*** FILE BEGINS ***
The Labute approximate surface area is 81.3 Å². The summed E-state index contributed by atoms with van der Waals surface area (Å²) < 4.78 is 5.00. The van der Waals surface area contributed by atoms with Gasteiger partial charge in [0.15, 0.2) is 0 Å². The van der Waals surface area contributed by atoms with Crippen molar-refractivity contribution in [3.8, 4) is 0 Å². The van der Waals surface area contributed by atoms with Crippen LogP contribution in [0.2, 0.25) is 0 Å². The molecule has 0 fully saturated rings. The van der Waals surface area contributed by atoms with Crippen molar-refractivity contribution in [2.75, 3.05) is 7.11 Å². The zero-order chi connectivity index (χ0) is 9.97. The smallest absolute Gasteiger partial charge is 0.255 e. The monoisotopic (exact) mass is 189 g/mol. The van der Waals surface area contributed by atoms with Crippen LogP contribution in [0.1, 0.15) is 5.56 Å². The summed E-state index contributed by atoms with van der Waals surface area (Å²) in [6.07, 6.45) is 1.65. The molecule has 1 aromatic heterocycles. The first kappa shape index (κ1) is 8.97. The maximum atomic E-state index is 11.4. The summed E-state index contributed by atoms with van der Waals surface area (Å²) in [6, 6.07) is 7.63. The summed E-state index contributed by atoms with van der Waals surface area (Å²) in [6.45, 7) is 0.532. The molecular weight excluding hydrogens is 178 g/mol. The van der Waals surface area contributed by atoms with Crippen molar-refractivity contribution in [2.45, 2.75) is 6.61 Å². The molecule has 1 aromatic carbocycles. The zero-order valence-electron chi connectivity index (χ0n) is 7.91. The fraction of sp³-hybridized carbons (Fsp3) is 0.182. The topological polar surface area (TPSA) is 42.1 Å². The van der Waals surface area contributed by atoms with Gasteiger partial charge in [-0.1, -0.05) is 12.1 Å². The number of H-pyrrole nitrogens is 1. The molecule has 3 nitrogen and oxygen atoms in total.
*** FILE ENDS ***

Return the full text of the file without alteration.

The Labute approximate surface area is 81.3 Å². The summed E-state index contributed by atoms with van der Waals surface area (Å²) < 4.78 is 5.00. The van der Waals surface area contributed by atoms with Gasteiger partial charge in [0.15, 0.2) is 0 Å². The van der Waals surface area contributed by atoms with Crippen molar-refractivity contribution in [3.8, 4) is 0 Å². The van der Waals surface area contributed by atoms with Crippen LogP contribution in [0.2, 0.25) is 0 Å². The molecule has 0 fully saturated rings. The van der Waals surface area contributed by atoms with Crippen molar-refractivity contribution in [2.75, 3.05) is 7.11 Å². The zero-order chi connectivity index (χ0) is 9.97. The smallest absolute Gasteiger partial charge is 0.255 e. The monoisotopic (exact) mass is 189 g/mol. The van der Waals surface area contributed by atoms with Crippen LogP contribution in [0.1, 0.15) is 5.56 Å². The summed E-state index contributed by atoms with van der Waals surface area (Å²) in [6.07, 6.45) is 1.65. The molecule has 1 aromatic heterocycles. The first kappa shape index (κ1) is 8.97. The maximum atomic E-state index is 11.4. The summed E-state index contributed by atoms with van der Waals surface area (Å²) in [6, 6.07) is 7.63. The summed E-state index contributed by atoms with van der Waals surface area (Å²) in [6.45, 7) is 0.532. The molecular weight excluding hydrogens is 178 g/mol. The van der Waals surface area contributed by atoms with Crippen molar-refractivity contribution in [2.45, 2.75) is 6.61 Å². The molecule has 1 aromatic carbocycles. The zero-order valence-electron chi connectivity index (χ0n) is 7.91. The fraction of sp³-hybridized carbons (Fsp3) is 0.182. The topological polar surface area (TPSA) is 42.1 Å². The van der Waals surface area contributed by atoms with Gasteiger partial charge in [-0.1, -0.05) is 12.1 Å². The number of H-pyrrole nitrogens is 1. The molecule has 3 nitrogen and oxygen atoms in total.